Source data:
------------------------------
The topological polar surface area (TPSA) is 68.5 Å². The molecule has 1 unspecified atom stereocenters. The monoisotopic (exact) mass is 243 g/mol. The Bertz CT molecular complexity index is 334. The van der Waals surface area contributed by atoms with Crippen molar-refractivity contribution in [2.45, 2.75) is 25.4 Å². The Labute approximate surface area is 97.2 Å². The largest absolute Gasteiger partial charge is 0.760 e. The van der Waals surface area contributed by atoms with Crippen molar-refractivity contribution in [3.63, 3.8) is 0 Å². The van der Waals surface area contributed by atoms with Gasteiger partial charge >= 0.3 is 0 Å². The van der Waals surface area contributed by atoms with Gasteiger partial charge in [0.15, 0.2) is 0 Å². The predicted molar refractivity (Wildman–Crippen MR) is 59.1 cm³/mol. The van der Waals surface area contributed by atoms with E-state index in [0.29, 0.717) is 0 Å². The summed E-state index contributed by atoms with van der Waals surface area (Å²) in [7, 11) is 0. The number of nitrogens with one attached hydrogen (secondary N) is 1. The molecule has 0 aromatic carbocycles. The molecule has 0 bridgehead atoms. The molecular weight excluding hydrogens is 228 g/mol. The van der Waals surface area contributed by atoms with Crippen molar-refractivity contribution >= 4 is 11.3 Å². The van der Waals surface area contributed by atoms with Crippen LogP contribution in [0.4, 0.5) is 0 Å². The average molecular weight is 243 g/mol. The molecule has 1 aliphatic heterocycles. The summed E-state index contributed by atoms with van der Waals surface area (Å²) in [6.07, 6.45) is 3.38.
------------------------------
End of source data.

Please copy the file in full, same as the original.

The topological polar surface area (TPSA) is 68.5 Å². The molecule has 1 unspecified atom stereocenters. The monoisotopic (exact) mass is 243 g/mol. The Bertz CT molecular complexity index is 334. The van der Waals surface area contributed by atoms with Crippen molar-refractivity contribution in [2.45, 2.75) is 25.4 Å². The Labute approximate surface area is 97.2 Å². The largest absolute Gasteiger partial charge is 0.760 e. The van der Waals surface area contributed by atoms with Crippen molar-refractivity contribution in [3.63, 3.8) is 0 Å². The van der Waals surface area contributed by atoms with Gasteiger partial charge >= 0.3 is 0 Å². The van der Waals surface area contributed by atoms with Gasteiger partial charge in [0.15, 0.2) is 0 Å². The predicted molar refractivity (Wildman–Crippen MR) is 59.1 cm³/mol. The van der Waals surface area contributed by atoms with E-state index in [0.29, 0.717) is 0 Å². The summed E-state index contributed by atoms with van der Waals surface area (Å²) in [7, 11) is 0. The number of nitrogens with one attached hydrogen (secondary N) is 1. The molecule has 0 aromatic carbocycles. The molecule has 0 bridgehead atoms. The molecular weight excluding hydrogens is 228 g/mol. The van der Waals surface area contributed by atoms with Crippen molar-refractivity contribution >= 4 is 11.3 Å². The van der Waals surface area contributed by atoms with Crippen LogP contribution in [0.4, 0.5) is 0 Å². The average molecular weight is 243 g/mol. The molecule has 1 aliphatic heterocycles. The summed E-state index contributed by atoms with van der Waals surface area (Å²) in [6.07, 6.45) is 3.38.